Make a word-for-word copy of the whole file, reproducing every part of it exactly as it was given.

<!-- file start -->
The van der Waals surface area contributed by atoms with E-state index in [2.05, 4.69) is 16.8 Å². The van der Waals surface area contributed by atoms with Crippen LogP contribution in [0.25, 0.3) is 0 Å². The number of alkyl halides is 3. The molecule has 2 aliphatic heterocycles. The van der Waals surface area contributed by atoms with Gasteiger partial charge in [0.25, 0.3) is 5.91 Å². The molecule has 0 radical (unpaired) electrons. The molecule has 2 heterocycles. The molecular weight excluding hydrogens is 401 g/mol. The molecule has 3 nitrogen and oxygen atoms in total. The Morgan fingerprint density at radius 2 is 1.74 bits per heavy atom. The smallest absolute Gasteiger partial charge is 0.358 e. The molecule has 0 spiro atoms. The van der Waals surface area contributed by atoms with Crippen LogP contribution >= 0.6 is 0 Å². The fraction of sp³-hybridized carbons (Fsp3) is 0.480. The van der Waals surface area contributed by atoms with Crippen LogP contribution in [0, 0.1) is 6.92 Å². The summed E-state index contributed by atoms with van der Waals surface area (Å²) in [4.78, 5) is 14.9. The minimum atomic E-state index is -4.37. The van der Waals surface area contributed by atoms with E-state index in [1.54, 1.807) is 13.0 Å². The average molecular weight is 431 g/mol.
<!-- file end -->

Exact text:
The van der Waals surface area contributed by atoms with E-state index in [2.05, 4.69) is 16.8 Å². The van der Waals surface area contributed by atoms with Crippen LogP contribution in [0.25, 0.3) is 0 Å². The number of alkyl halides is 3. The molecule has 2 aliphatic heterocycles. The van der Waals surface area contributed by atoms with Gasteiger partial charge in [0.25, 0.3) is 5.91 Å². The molecule has 0 radical (unpaired) electrons. The molecule has 2 heterocycles. The molecular weight excluding hydrogens is 401 g/mol. The molecule has 3 nitrogen and oxygen atoms in total. The Morgan fingerprint density at radius 2 is 1.74 bits per heavy atom. The smallest absolute Gasteiger partial charge is 0.358 e. The molecule has 0 spiro atoms. The van der Waals surface area contributed by atoms with Crippen LogP contribution >= 0.6 is 0 Å². The fraction of sp³-hybridized carbons (Fsp3) is 0.480. The van der Waals surface area contributed by atoms with Crippen LogP contribution in [0, 0.1) is 6.92 Å². The summed E-state index contributed by atoms with van der Waals surface area (Å²) in [4.78, 5) is 14.9. The minimum atomic E-state index is -4.37. The van der Waals surface area contributed by atoms with E-state index in [1.54, 1.807) is 13.0 Å². The average molecular weight is 431 g/mol.